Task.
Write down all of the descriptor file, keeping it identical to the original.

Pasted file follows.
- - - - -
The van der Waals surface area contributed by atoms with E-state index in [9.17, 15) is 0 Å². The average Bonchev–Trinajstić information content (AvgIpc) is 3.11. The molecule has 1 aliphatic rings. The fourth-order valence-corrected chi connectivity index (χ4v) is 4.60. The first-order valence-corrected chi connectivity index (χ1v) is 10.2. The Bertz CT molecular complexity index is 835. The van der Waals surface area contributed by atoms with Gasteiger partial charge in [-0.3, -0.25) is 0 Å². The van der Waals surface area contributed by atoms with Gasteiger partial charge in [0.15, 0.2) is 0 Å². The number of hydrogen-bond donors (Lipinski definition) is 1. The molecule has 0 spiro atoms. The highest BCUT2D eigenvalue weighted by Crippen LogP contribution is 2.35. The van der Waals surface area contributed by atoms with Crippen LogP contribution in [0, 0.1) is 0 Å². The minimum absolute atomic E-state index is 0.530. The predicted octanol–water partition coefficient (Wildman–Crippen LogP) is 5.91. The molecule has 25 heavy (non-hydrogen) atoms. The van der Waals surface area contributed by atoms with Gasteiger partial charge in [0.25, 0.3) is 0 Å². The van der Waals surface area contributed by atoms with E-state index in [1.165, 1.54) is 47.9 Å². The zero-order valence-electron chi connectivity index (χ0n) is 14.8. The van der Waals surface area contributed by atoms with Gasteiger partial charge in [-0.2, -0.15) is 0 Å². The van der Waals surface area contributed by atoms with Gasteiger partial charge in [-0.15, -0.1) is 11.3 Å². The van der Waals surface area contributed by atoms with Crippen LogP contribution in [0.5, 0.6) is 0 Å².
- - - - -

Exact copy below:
The van der Waals surface area contributed by atoms with E-state index in [9.17, 15) is 0 Å². The average Bonchev–Trinajstić information content (AvgIpc) is 3.11. The molecule has 1 aliphatic rings. The fourth-order valence-corrected chi connectivity index (χ4v) is 4.60. The first-order valence-corrected chi connectivity index (χ1v) is 10.2. The Bertz CT molecular complexity index is 835. The van der Waals surface area contributed by atoms with Gasteiger partial charge in [-0.3, -0.25) is 0 Å². The van der Waals surface area contributed by atoms with Gasteiger partial charge in [0.15, 0.2) is 0 Å². The number of hydrogen-bond donors (Lipinski definition) is 1. The molecule has 0 spiro atoms. The highest BCUT2D eigenvalue weighted by Crippen LogP contribution is 2.35. The van der Waals surface area contributed by atoms with Crippen LogP contribution in [0, 0.1) is 0 Å². The minimum absolute atomic E-state index is 0.530. The predicted octanol–water partition coefficient (Wildman–Crippen LogP) is 5.91. The molecule has 25 heavy (non-hydrogen) atoms. The van der Waals surface area contributed by atoms with Gasteiger partial charge in [0.25, 0.3) is 0 Å². The van der Waals surface area contributed by atoms with E-state index in [1.165, 1.54) is 47.9 Å². The zero-order valence-electron chi connectivity index (χ0n) is 14.8. The van der Waals surface area contributed by atoms with Gasteiger partial charge in [-0.2, -0.15) is 0 Å². The van der Waals surface area contributed by atoms with Gasteiger partial charge in [-0.15, -0.1) is 11.3 Å². The van der Waals surface area contributed by atoms with Crippen LogP contribution in [0.5, 0.6) is 0 Å².